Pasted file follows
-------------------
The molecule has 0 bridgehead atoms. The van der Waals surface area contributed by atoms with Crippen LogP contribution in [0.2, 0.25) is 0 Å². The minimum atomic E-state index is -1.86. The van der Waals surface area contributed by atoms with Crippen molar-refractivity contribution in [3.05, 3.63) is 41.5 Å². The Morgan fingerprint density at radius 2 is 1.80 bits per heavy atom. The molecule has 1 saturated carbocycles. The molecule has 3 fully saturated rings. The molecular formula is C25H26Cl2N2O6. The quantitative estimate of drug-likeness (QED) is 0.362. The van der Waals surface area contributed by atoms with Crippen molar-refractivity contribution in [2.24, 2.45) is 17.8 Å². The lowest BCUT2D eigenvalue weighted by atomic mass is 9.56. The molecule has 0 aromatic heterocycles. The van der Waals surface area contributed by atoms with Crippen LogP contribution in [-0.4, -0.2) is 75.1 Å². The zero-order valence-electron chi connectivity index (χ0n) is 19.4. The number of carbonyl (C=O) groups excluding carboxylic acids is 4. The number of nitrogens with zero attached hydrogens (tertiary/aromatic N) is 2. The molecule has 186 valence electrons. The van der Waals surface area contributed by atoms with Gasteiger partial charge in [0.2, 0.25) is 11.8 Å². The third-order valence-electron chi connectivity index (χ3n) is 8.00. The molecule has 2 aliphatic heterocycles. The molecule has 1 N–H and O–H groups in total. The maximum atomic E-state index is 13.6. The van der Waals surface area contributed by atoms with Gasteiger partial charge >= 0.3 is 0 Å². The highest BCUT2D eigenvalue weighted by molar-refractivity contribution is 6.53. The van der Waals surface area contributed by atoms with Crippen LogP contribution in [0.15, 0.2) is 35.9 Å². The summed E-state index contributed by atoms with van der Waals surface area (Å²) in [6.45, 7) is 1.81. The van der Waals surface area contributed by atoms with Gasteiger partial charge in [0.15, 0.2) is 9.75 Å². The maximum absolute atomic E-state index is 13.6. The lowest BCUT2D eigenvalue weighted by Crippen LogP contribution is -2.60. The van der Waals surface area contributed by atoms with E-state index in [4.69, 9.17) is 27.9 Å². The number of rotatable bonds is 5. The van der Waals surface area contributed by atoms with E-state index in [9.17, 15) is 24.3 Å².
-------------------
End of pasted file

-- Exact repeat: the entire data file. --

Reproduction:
The molecule has 0 bridgehead atoms. The van der Waals surface area contributed by atoms with Crippen LogP contribution in [0.2, 0.25) is 0 Å². The minimum atomic E-state index is -1.86. The van der Waals surface area contributed by atoms with Crippen molar-refractivity contribution in [3.05, 3.63) is 41.5 Å². The Morgan fingerprint density at radius 2 is 1.80 bits per heavy atom. The molecule has 1 saturated carbocycles. The molecule has 3 fully saturated rings. The molecular formula is C25H26Cl2N2O6. The quantitative estimate of drug-likeness (QED) is 0.362. The van der Waals surface area contributed by atoms with Crippen molar-refractivity contribution in [2.24, 2.45) is 17.8 Å². The lowest BCUT2D eigenvalue weighted by atomic mass is 9.56. The molecule has 0 aromatic heterocycles. The van der Waals surface area contributed by atoms with Crippen LogP contribution in [-0.4, -0.2) is 75.1 Å². The zero-order valence-electron chi connectivity index (χ0n) is 19.4. The number of carbonyl (C=O) groups excluding carboxylic acids is 4. The number of nitrogens with zero attached hydrogens (tertiary/aromatic N) is 2. The molecule has 186 valence electrons. The van der Waals surface area contributed by atoms with Gasteiger partial charge in [0.2, 0.25) is 11.8 Å². The third-order valence-electron chi connectivity index (χ3n) is 8.00. The molecule has 2 aliphatic heterocycles. The molecule has 1 N–H and O–H groups in total. The maximum atomic E-state index is 13.6. The van der Waals surface area contributed by atoms with Gasteiger partial charge >= 0.3 is 0 Å². The highest BCUT2D eigenvalue weighted by molar-refractivity contribution is 6.53. The van der Waals surface area contributed by atoms with Crippen LogP contribution in [0.15, 0.2) is 35.9 Å². The summed E-state index contributed by atoms with van der Waals surface area (Å²) in [6.45, 7) is 1.81. The van der Waals surface area contributed by atoms with Gasteiger partial charge in [0.15, 0.2) is 9.75 Å². The maximum absolute atomic E-state index is 13.6. The lowest BCUT2D eigenvalue weighted by Crippen LogP contribution is -2.60. The van der Waals surface area contributed by atoms with E-state index in [4.69, 9.17) is 27.9 Å². The number of rotatable bonds is 5. The van der Waals surface area contributed by atoms with E-state index in [9.17, 15) is 24.3 Å².